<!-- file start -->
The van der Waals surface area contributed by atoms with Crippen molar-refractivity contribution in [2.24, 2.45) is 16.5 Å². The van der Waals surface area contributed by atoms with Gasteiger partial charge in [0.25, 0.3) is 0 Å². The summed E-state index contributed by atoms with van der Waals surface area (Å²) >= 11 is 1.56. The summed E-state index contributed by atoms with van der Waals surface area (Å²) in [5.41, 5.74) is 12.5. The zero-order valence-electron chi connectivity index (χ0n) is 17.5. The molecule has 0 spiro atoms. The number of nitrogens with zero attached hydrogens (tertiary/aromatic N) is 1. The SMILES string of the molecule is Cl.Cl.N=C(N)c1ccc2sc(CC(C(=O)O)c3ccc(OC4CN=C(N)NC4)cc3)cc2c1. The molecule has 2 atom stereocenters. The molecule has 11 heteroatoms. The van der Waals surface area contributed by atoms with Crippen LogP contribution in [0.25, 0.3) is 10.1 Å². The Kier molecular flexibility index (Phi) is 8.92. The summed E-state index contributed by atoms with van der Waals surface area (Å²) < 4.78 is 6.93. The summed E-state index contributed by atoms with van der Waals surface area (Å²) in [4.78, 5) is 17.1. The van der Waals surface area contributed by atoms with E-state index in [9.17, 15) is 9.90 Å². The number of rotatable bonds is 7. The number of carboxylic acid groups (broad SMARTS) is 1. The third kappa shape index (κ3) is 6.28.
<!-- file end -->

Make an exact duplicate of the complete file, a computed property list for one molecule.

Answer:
The van der Waals surface area contributed by atoms with Crippen molar-refractivity contribution in [2.24, 2.45) is 16.5 Å². The van der Waals surface area contributed by atoms with Gasteiger partial charge in [0.25, 0.3) is 0 Å². The summed E-state index contributed by atoms with van der Waals surface area (Å²) >= 11 is 1.56. The summed E-state index contributed by atoms with van der Waals surface area (Å²) in [5.41, 5.74) is 12.5. The zero-order valence-electron chi connectivity index (χ0n) is 17.5. The molecule has 0 spiro atoms. The number of nitrogens with zero attached hydrogens (tertiary/aromatic N) is 1. The SMILES string of the molecule is Cl.Cl.N=C(N)c1ccc2sc(CC(C(=O)O)c3ccc(OC4CN=C(N)NC4)cc3)cc2c1. The molecule has 2 atom stereocenters. The molecule has 11 heteroatoms. The van der Waals surface area contributed by atoms with Crippen LogP contribution in [0.25, 0.3) is 10.1 Å². The Kier molecular flexibility index (Phi) is 8.92. The summed E-state index contributed by atoms with van der Waals surface area (Å²) < 4.78 is 6.93. The summed E-state index contributed by atoms with van der Waals surface area (Å²) in [4.78, 5) is 17.1. The van der Waals surface area contributed by atoms with E-state index in [9.17, 15) is 9.90 Å². The number of rotatable bonds is 7. The number of carboxylic acid groups (broad SMARTS) is 1. The third kappa shape index (κ3) is 6.28.